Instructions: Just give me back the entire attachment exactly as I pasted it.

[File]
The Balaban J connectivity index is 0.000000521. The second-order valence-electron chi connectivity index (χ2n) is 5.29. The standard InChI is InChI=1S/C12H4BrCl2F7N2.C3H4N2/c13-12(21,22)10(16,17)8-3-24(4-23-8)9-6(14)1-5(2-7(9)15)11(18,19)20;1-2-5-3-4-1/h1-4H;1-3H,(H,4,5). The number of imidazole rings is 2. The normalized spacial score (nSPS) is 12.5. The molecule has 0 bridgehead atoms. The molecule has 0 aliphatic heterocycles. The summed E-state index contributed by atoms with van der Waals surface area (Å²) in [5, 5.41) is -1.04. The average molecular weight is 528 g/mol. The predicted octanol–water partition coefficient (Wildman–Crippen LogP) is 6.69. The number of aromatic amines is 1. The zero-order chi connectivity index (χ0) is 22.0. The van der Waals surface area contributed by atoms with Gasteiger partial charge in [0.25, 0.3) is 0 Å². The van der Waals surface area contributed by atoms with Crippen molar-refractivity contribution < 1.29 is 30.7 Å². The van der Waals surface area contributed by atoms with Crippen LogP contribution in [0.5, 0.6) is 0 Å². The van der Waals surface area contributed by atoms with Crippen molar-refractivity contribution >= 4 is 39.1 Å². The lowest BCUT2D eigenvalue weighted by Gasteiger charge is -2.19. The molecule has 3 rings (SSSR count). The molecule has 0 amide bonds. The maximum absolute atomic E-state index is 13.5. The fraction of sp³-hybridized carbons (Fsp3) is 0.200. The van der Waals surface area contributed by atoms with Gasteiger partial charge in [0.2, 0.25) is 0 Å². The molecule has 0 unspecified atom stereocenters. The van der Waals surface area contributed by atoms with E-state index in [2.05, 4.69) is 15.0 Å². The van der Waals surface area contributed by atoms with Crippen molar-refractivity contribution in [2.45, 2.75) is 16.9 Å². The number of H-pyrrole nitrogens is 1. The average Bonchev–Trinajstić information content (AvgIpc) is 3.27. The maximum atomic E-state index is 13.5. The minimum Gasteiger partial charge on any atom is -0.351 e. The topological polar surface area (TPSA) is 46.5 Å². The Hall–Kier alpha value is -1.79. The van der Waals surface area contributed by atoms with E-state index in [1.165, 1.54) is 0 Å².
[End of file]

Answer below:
The Balaban J connectivity index is 0.000000521. The second-order valence-electron chi connectivity index (χ2n) is 5.29. The standard InChI is InChI=1S/C12H4BrCl2F7N2.C3H4N2/c13-12(21,22)10(16,17)8-3-24(4-23-8)9-6(14)1-5(2-7(9)15)11(18,19)20;1-2-5-3-4-1/h1-4H;1-3H,(H,4,5). The number of imidazole rings is 2. The normalized spacial score (nSPS) is 12.5. The molecule has 0 bridgehead atoms. The molecule has 0 aliphatic heterocycles. The summed E-state index contributed by atoms with van der Waals surface area (Å²) in [5, 5.41) is -1.04. The average molecular weight is 528 g/mol. The predicted octanol–water partition coefficient (Wildman–Crippen LogP) is 6.69. The number of aromatic amines is 1. The zero-order chi connectivity index (χ0) is 22.0. The van der Waals surface area contributed by atoms with Gasteiger partial charge in [0.25, 0.3) is 0 Å². The van der Waals surface area contributed by atoms with Crippen molar-refractivity contribution < 1.29 is 30.7 Å². The van der Waals surface area contributed by atoms with Crippen LogP contribution in [0.5, 0.6) is 0 Å². The van der Waals surface area contributed by atoms with Crippen molar-refractivity contribution >= 4 is 39.1 Å². The lowest BCUT2D eigenvalue weighted by Gasteiger charge is -2.19. The molecule has 3 rings (SSSR count). The molecule has 0 amide bonds. The maximum absolute atomic E-state index is 13.5. The fraction of sp³-hybridized carbons (Fsp3) is 0.200. The van der Waals surface area contributed by atoms with Gasteiger partial charge in [0.2, 0.25) is 0 Å². The molecule has 0 unspecified atom stereocenters. The van der Waals surface area contributed by atoms with E-state index in [2.05, 4.69) is 15.0 Å². The van der Waals surface area contributed by atoms with Crippen molar-refractivity contribution in [2.45, 2.75) is 16.9 Å². The number of H-pyrrole nitrogens is 1. The average Bonchev–Trinajstić information content (AvgIpc) is 3.27. The maximum atomic E-state index is 13.5. The minimum Gasteiger partial charge on any atom is -0.351 e. The topological polar surface area (TPSA) is 46.5 Å². The Hall–Kier alpha value is -1.79. The van der Waals surface area contributed by atoms with E-state index in [1.165, 1.54) is 0 Å².